Higher diet quality is inversely associated with mortality in African-American women.J Nutr 2015; 145(3):547-54JN
Diet quality has been inversely associated with overall mortality in white populations, but the evidence in African-American populations is limited.
The goal of the present study was to assess diet quality in relation to all-cause mortality in the Black Women's Health Study, a follow-up study of African-American women begun in 1995.
Data used in this study were obtained via biennial questionnaires from 1995 to 2011. Based on food-frequency questionnaire data collected in 1995 and 2001, we calculated an index-based diet quality score [Dietary Approaches to Stop Hypertension (DASH)] and derived dietary patterns (prudent and Western) with the use of factor analysis. We followed 37,001 women who were aged 30-69 y and free of cancer, cardiovascular disease, and diabetes at baseline for mortality through 2011. Multivariable Cox regression was used to estimate HRs and 95% CIs. Analyses were conducted in 2014.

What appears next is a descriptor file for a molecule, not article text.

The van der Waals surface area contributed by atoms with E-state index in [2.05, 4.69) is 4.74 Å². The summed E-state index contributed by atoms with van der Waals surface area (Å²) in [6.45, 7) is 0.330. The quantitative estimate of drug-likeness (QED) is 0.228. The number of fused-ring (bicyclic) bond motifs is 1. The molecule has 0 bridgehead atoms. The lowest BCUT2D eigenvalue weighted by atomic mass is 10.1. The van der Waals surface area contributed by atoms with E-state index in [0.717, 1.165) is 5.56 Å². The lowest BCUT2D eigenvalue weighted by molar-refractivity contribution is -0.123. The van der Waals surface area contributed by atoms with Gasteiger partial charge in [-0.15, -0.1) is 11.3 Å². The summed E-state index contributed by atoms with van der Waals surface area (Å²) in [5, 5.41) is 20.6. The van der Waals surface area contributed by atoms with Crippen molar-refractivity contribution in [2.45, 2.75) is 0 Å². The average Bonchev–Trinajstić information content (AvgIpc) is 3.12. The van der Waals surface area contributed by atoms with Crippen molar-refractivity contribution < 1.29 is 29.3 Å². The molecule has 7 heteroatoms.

Based on a total of 1678 deaths during 16 y of follow-up, higher DASH scores were associated with reduced all-cause mortality (HR: 0.75; 95% CI: 0.63, 0.89 for highest vs. lowest quintiles). The DASH components most strongly associated with lower mortality were high intake of whole grains and low intake of red and processed meat. A Western dietary pattern, characterized by high intake of red and processed meat, was associated with increased all-cause mortality rates (HR: 1.37; 95% CI: 1.17, 1.60 for highest vs. lowest quintiles of score); a prudent dietary pattern was not associated with risk.
A DASH-style diet high in intake of whole grains and low in consumption of red meat is associated with reduced mortality rates in healthy African-American women.